Being timid to switch to V1, it could exclude too potential users who could contribute to the subsequent faster growth of an open source software, due mainly to the size of the user population.

This reminds me of the long debates that existed on whether it is better to have an expensive embedded computer that has passed many tests,… and thus has few users, rather than a cheaper, less reliable and inexpensive one that has a large number of users. If you make some reliability calculations, you will see that quickly the less reliable calculator quickly takes over because being put in the hands of a large number of users, it generates more defect detections / field returns and finally becomes the best of both products.

Today leaders knows that speed and agility are the main keys for sucess and that actually we see that the @Lubos internal ressources are too limited and so that we don’t have the already expected V1.0. Thus users like @Simonrazer thinks that Armory is far beyond his normal expectations before to be in V1.0

Getting in V1.0 and leverage it to build community, respond kickly to issues, harness ressources and talent both inside and outside, inspire and motivate to act at different levels with accountability and maintain Armory at the cutting edge.

While I see your point, I don’t know that simply switching the version to 1.0 is going to bring in a lot more people that will contribute. While it might interest more people who are looking for a stable engine, I don’t know that it is any more likely to interest an adventurous dev who would want to help. I think we probably need more developers with time before we can adequately address the need of a larger user base with high expectations. Like you said, Lubos can’t do everything himself, but switching to 1.0 probably won’t help that. The people that will help are the people who are willing to put up with a non-1.0 product and contribute to it, not the people who are only going to try something if it is already in 1.0.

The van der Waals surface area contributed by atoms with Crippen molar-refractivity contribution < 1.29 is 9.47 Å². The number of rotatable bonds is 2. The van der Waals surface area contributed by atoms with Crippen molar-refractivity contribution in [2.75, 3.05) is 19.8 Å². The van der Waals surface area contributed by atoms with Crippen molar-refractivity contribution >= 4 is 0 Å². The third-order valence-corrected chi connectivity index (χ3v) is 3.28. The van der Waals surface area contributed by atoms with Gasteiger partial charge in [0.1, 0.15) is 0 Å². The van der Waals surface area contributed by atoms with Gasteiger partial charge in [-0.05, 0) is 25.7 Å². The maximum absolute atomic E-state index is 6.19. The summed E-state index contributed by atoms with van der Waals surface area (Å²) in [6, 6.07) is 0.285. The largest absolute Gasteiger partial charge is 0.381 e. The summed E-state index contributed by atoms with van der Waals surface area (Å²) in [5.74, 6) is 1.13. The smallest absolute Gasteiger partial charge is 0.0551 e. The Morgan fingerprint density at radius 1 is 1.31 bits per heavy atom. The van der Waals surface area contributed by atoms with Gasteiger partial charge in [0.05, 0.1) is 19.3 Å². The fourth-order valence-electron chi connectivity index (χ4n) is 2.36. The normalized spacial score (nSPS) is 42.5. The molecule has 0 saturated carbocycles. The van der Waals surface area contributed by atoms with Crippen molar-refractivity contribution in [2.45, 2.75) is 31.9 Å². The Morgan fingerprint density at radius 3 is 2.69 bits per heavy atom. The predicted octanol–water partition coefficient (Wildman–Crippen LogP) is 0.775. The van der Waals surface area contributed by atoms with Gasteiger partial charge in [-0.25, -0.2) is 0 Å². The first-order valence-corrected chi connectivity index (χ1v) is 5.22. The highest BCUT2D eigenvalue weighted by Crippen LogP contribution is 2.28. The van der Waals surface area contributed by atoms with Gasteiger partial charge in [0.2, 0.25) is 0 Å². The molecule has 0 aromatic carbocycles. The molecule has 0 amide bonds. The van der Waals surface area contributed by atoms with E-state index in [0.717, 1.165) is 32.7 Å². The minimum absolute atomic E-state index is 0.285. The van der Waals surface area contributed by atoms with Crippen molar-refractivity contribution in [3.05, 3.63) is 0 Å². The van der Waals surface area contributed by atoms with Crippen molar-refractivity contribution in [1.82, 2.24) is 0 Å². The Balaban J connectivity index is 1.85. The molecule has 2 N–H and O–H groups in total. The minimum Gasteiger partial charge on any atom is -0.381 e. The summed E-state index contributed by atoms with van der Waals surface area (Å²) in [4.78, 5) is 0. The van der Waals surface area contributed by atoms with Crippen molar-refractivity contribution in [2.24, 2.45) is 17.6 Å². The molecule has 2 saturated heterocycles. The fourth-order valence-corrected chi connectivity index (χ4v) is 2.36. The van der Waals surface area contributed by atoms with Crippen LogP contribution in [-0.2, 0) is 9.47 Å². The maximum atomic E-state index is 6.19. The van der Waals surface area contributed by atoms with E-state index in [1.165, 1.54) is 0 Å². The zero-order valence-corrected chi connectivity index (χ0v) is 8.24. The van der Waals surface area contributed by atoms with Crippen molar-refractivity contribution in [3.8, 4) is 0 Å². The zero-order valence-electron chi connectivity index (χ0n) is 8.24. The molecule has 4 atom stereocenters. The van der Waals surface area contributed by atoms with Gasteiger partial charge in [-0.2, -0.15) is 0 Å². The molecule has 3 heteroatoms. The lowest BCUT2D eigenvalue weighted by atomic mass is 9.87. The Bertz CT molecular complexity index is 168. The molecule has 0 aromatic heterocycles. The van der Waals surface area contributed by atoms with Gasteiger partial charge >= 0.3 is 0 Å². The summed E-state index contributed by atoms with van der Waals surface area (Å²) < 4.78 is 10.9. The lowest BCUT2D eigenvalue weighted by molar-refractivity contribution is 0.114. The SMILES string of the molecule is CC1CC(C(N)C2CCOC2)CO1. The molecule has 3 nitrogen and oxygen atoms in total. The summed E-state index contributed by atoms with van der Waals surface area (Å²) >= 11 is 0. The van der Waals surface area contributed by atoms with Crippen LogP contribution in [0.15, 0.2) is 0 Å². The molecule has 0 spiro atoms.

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@zicklag I think we share all an inkling of a desire to see an innovative, fast-moving and engaged community for Armory … and thus I think that staying too long in a draft version seems to be not desireable, as if Lubos wants to succeed, maybe it’s necessary to be in the future outside of a traditional comfort zone.

Disclaimer: My background is in building enthusiast communities which eventually help launch micro-startups, FOSS or otherwise. The following are my personal opinions, not those of any business that I’m associated with. Anyway, that out of the way, onto my long, opinionated, unedited rambly-rant… :popcorn::open_mouth:

Personally I agree that swift and agile are what are needed, which comes from a larger community of users, as long as that community has a realistic understanding of what they’ll find so they’re not disappointed. It also needs to be a community who contributes. This largely still comes back to making sure we find people who want what we already have or will have in the near future - ie an engine they can enjoy and influence with their contributions.